The Los Angeles City Council has told Angelenos who are locked in a love affair with their cars to take a hike.
The sprawling city has long been synonymous with highways and automobiles, but a plan approved last month that will install hundreds of miles of bus-only lanes, protected bicycle lanes and traffic-calming measures could be a turning point in its residents’ addiction to driving.
The initiative, Mobility Plan 2035, aims to get city residents out of their cars or at least force them to rely less on driving everywhere. Despite objections from opponents that the measures will increase congestion, further snarl traffic-clogged streets and highways and lead to critical lost seconds during emergencies for first responders, the plan was approved under the concept of complete streets. The concept seeks a comfortable middle-ground at street-level for buses, bicyclists, drivers and pedestrians all to co-exist together peaceably.
The decision by lawmakers to cut the umbilical cord between Angelenos and their autos was informed by data that shows city residents are actually driving less by choice. Nationally, trends among Millennials point to the generation bypassing what were the traditional trappings of success. Instead of opting for the allure of a suburban home with the two-car garage, most young people now prefer to live in an urban, walkable place that is also convenient to public transit.
Incredibly, as most outside of Southern California assume that all anyone in the region wants is a single-family home with a yard, many are actually beginning to buy condos instead — both for the lower costs of ownership and benefits of living in areas of greater population density.
And as Los Angeles has begun to invest in its public-transit infrastructure over the past 20 years, Angelenos have become less reliant on their cars. A Los Angeles City Planning report released by former Deputy Mayor Rick Cole found a consistent decline among Angelenos in their Daily Vehicle Miles Traveled (VMT) per capita since 2002. The report noted VMT dropped from 11.91 in 2002 to 10.76 in 2013. In the latter year, residents drove more than an hour less than in 2003.
Cole tweeted this graphic in June:
— Rick Cole (@SaMoCole) June 17, 2015
Other data from the Frontier Group and the U.S. Public Interest Research Group Education Fund reported that residents of the entire region drove 2.3 percent fewer miles in 2010 than in 2006 — for a total reduction of 2.9 billion miles. It also found that the number of people commuting by car has dropped nearly 2 percent. Nationally, Americans are driving 7.6 percent less miles than they did in 2004.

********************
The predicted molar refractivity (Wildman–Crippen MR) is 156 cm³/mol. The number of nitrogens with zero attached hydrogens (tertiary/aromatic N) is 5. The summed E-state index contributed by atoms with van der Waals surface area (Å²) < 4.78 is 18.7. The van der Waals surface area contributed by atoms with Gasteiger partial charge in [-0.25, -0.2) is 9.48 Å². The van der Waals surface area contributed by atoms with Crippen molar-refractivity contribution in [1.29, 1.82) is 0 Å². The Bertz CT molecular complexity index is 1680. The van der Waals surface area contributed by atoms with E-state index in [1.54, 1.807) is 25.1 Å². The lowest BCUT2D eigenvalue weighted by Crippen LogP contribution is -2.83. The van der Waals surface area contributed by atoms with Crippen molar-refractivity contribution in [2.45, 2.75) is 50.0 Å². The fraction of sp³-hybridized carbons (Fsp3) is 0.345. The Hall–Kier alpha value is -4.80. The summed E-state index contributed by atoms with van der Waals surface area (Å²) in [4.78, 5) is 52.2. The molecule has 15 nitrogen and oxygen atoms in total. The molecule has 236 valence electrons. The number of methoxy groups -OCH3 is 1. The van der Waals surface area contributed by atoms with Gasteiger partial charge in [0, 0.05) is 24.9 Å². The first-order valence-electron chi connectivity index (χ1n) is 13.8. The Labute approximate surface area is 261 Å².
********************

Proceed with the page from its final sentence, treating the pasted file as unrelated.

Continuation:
In Los Angeles during the same time, public-transit mileage has gone up by about 14 percent with total trips up about 1.1 percent. The city Metro has also expanded the Expo Line light rail and completed an extension of the Orange Line commuter busway.
Ironically, the city of the freeway- and car-dominant culture could be leading the way to a future with less cars. While cities across the country grapple with building for their next generations, the City of Angels could be leading the way to realizing traffic and its concomitant loss of economic productivity is not a problem that can be solved by building more roads.
Though at first there may be some growing pains in congestion and increased traffic, this is a good thing both for commercial growth and lessening the environmental impacts of driving.
Americans love their cars, and in some parts of the country, they are absolutely necessary to live. But stopping the addiction to driving absolutely everywhere and cutting the never-ending circle of building more roads to lessen traffic has to be detoured eventually.
It seems Los Angeles lawmakers are finally taking that strategy seriously.
Noah Zuss is a reporter for TheBlot Magazine.